The Second Training course for Egyptian Political Parties Young Members on Human Rights

In Human Rights Education Program, Trainings and Workshops by

As the importance of education in and for human rights is increasingly recognized as an effective strategy to prevent human rights abuses and to build free and democratic societies, the Cairo Institute for Human Rights Studies (CIHRS) has organized a training course for Egyptian Political Parties Young Members on the issue of Human Rights.

This training course which lasted for eight days, from the 23rd to the 30th of July 2007, aimed primarily at introducing the young political activists to the international human rights treaties as well as to the latest national and international questions related to the issue of human rights. It combined a series of seminars, training sessions and activities around specific topics such as the International Covenant for Civic and Political Rights, the Convention on the Elimination of all forms of Discrimination around Women and the situation of women&#146s rights in Egypt, the Convention against Torture and Other Cruel, Inhuman or Degrading Treatment or Punishment and the situation of torture inside Egyptian&#146s prisons and security centers. Among the other topics that were tackled are the constitutional amendments in Egypt and the anti-terrorism law, the role of youth in democratization, and the new Egyptian social movements. Workshops were also organized within the course to develop participant&#146s skills in leadership, internet activism, advocacy and coalition building.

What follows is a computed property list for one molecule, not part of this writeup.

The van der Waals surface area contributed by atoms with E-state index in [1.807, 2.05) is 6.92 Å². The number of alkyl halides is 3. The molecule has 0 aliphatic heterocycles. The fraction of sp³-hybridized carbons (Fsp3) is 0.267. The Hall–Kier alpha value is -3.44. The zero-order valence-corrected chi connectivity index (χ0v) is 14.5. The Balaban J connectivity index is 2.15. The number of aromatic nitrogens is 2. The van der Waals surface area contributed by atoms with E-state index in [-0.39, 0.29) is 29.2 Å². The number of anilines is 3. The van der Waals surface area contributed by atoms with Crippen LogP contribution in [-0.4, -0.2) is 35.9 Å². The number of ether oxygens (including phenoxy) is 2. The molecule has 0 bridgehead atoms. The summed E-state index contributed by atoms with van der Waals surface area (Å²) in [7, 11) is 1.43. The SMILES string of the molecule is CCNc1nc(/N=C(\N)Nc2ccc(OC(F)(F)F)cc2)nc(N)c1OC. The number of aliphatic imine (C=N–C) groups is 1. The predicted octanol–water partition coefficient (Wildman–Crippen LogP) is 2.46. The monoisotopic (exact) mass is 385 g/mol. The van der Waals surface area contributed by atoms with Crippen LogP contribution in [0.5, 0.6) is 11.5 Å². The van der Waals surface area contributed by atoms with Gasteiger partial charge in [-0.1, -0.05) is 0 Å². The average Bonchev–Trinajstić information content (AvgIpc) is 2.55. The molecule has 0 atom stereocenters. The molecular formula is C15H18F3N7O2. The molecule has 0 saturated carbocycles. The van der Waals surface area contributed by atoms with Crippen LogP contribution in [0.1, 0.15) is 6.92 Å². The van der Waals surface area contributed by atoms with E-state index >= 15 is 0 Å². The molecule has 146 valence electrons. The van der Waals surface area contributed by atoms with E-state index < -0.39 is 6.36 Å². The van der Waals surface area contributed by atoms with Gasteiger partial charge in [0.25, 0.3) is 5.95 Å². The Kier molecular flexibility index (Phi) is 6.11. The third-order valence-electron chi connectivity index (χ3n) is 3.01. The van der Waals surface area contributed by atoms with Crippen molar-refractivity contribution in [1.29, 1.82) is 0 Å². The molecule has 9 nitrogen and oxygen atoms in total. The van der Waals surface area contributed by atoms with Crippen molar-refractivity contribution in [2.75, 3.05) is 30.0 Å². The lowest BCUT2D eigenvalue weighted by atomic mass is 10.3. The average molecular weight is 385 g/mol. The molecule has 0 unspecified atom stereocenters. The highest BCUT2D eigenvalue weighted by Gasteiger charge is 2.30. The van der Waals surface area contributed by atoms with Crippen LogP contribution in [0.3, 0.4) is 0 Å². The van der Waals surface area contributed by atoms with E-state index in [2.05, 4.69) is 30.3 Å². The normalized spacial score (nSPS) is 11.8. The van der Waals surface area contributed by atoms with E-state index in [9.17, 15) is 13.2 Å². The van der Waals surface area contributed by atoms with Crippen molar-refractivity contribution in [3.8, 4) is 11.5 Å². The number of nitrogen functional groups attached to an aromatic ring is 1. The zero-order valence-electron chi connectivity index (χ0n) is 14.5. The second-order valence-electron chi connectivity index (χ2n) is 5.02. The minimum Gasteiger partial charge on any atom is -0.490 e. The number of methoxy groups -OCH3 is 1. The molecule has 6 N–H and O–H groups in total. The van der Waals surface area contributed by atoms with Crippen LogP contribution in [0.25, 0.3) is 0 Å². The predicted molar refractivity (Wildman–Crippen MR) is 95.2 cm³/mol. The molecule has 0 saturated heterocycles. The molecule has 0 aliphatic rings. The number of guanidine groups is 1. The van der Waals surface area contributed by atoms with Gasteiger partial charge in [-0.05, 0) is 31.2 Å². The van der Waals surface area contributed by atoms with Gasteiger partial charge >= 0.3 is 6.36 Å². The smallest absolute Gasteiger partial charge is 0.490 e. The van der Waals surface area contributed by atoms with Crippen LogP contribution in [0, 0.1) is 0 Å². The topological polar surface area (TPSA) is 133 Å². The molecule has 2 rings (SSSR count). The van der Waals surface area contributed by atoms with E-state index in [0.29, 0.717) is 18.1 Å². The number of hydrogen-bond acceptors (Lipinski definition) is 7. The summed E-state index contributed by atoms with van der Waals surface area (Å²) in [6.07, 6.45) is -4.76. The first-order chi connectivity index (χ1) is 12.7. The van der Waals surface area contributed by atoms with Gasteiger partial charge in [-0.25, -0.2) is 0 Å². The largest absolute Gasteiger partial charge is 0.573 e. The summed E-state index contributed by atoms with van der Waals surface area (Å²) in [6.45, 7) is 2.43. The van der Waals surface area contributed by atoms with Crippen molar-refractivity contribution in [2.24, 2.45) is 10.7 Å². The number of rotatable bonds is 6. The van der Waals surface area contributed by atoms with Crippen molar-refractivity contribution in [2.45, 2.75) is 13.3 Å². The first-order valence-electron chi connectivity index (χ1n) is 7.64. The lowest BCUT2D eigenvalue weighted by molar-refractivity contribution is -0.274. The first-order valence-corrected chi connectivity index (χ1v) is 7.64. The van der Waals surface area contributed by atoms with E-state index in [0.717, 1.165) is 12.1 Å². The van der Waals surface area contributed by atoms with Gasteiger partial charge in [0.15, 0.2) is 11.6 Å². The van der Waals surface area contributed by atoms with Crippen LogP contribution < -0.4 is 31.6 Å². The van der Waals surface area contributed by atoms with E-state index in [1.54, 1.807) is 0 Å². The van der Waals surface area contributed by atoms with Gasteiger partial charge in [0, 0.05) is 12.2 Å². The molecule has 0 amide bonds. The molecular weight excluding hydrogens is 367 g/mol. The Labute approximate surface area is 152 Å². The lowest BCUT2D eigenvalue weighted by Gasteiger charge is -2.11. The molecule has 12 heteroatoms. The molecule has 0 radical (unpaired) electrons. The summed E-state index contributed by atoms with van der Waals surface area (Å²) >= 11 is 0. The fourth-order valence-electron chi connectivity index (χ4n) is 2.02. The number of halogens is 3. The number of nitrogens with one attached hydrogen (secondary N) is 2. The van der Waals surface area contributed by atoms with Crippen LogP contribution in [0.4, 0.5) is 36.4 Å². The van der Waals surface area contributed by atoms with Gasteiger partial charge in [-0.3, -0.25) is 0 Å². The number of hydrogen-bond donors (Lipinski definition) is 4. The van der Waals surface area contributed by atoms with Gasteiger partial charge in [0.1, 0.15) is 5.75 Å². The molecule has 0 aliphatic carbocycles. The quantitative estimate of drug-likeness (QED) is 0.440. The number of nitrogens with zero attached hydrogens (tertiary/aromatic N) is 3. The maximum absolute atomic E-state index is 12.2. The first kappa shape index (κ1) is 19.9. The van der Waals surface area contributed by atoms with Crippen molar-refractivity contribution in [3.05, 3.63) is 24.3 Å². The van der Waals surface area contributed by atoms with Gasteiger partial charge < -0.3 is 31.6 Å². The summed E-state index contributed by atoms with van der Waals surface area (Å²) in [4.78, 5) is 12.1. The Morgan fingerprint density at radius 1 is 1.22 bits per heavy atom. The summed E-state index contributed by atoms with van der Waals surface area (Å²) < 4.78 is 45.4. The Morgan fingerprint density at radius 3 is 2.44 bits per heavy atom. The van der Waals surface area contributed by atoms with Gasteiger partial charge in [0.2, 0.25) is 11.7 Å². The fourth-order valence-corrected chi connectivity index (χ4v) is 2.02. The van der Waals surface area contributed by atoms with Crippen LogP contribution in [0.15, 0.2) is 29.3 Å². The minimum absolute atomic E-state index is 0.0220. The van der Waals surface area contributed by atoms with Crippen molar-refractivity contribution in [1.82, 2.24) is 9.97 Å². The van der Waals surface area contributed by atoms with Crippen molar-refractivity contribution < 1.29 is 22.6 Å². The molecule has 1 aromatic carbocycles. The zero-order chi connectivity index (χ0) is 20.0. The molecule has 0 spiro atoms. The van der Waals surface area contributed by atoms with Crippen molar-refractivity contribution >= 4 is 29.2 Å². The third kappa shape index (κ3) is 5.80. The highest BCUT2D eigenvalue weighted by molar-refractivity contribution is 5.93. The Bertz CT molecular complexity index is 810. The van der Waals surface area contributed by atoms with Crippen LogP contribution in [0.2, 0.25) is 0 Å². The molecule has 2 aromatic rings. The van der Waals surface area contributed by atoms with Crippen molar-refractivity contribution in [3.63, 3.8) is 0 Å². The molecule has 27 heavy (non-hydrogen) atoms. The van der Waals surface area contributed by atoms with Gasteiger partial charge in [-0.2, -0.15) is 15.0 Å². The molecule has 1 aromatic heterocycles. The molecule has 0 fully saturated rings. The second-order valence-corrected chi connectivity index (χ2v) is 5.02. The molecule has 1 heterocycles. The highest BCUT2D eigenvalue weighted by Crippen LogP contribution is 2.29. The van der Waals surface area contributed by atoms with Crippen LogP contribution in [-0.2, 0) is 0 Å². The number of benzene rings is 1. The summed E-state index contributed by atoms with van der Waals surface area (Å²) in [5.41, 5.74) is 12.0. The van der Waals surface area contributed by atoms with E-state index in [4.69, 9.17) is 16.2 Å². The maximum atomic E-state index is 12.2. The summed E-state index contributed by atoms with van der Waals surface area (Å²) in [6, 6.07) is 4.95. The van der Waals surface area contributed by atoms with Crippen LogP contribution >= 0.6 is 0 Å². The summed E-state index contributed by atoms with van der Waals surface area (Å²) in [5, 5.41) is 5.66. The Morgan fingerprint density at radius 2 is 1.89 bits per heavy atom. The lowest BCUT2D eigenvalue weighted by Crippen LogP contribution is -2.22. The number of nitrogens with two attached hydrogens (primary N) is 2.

During the eight days of the training course, 40 young participants affiliated to different political parties and movements inside Egypt were brought together to share their experience, ideas and hopes for the future of their country. Differences and contradictions between their thoughts appeared in their discourses but the real success lied in the fact that however obvious the divergence of their viewpoints was regarding certain issues, they managed to discuss these issues and learned to listen to one another. Many were surprised that their political parties shared several commonalities in their vision and political programs. Their belief in the importance of human rights respect and the comprehension of the gap between their understanding of the nature of human rights before and after the training was evident in their final presentation, when they – individually – presented how they could contribute to the respect of human rights.

These presentations, which came as the concretization of the intensive 8-days training course highlighted an essential realization: Whatever the ideological and political difference between the participants was, the very reason of their adherence to their parties resided in their strong will to actively participate in the construction of a better future for their country. Therefore, the training course did not contribute in the formation of this will, but rather in the setting of priorities and understanding the tools required in the process of democratization.

 

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